League Park was a baseball park located in Cleveland, Ohio, United States. It was situated at the northeast corner of E. 66th Street and Lexington Avenue in the Hough neighborhood. It was built in 1891 as a wood structure and rebuilt using concrete and steel in 1910. The park was home to a number of professional sports teams, most notably the then-Cleveland Indians of Major League Baseball. League Park was first home to the Cleveland Spiders of the National League from 1891 to 1899 and of the Cleveland Lake Shores of the Western League, the minor league predecessor to the Indians, in 1900. From 1914 to 1915, League Park also hosted the Cleveland Spiders of the minor league American Association. In the late 1940s, the park was also the home field of the Cleveland Buckeyes of the Negro American League.
In addition to baseball, League Park was also used for American football, serving as the home field for several successive teams in the Ohio League and early National Football League (NFL) during the 1920s and 1930s, as well as for college football. Most notably, the Cleveland Rams of the NFL played at League Park in 1937 and for much of the early 1940s. Later in the 1940s, the Cleveland Browns used League Park as a practice field. *
LEAGUE PARK FACTS #
- Cy Young pitched the first game played in League Park on May 1, 1891.
- Was a National League park until 1900.
- Balls hitting 20-foot-high screen above the 40-foot-high right field wall were still in play.
- Renovated for the 1910 season. The wooden grandstand was replaced with steel and concrete and double decked.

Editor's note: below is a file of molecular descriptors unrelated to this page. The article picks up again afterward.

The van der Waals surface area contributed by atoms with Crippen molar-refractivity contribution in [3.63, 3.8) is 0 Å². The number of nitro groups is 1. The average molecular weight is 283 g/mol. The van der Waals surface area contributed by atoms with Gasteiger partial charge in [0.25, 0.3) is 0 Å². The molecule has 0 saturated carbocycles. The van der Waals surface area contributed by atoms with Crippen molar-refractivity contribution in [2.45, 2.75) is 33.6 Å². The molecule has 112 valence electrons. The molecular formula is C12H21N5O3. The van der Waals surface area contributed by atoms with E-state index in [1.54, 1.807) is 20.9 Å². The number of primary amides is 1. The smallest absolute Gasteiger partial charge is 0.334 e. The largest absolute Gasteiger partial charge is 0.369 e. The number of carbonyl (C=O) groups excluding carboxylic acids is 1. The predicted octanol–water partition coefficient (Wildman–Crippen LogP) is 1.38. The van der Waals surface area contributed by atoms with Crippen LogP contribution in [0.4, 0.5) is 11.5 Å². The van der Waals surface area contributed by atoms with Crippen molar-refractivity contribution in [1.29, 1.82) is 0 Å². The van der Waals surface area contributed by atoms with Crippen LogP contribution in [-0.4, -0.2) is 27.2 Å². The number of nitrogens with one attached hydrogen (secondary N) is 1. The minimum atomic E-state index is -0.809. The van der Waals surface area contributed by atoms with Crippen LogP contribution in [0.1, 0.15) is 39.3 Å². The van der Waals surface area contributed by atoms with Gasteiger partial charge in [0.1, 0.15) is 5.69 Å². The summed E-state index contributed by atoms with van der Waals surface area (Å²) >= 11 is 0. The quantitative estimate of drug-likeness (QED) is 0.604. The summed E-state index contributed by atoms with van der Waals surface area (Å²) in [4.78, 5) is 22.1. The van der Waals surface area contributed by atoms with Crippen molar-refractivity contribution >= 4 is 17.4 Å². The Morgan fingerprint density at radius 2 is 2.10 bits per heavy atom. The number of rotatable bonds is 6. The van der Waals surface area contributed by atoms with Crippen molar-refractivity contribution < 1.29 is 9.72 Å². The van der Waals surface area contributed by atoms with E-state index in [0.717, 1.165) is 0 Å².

- Seats were added for the 1920 World Series which cut the center field distance from 460 feet to 420 feet.
- Called Dunn Field from 1916 to 1927 after then owner Sunny Jim Dunn.
- Indians second baseman Bill Wambsganss made the only unassisted triple play in World Series history here on October 10, 1920 in game 5 against the Brooklyn Robins (Dodgers). In the same game Elmer Smith hit the first grand-slam and Jim Bagby became the first pitcher to hit a home run in World Series history.
- Joe DiMaggio set a record by hitting safely in his 56th consecutive game here on Wednesday, July 16, 1941.
- Used only for the Indians weekday and Saturday day games from 1934 to 1946.
- Owner Bill Veeck moved all of the Indians home games to Cleveland (Municipal) Stadium in 1947.
- A park now occupies the site and a portion of the outfield stands still exists.
- The two-story ticket booth built during the 1909-10 renovation is still standing and serves as a recreation center
BELOW ARE SOME OF THE ARTIFACTS FROM LEAGUE PARK IN THE MUSEUM – CLICK THE IMAGES FOR A LARGER VIEW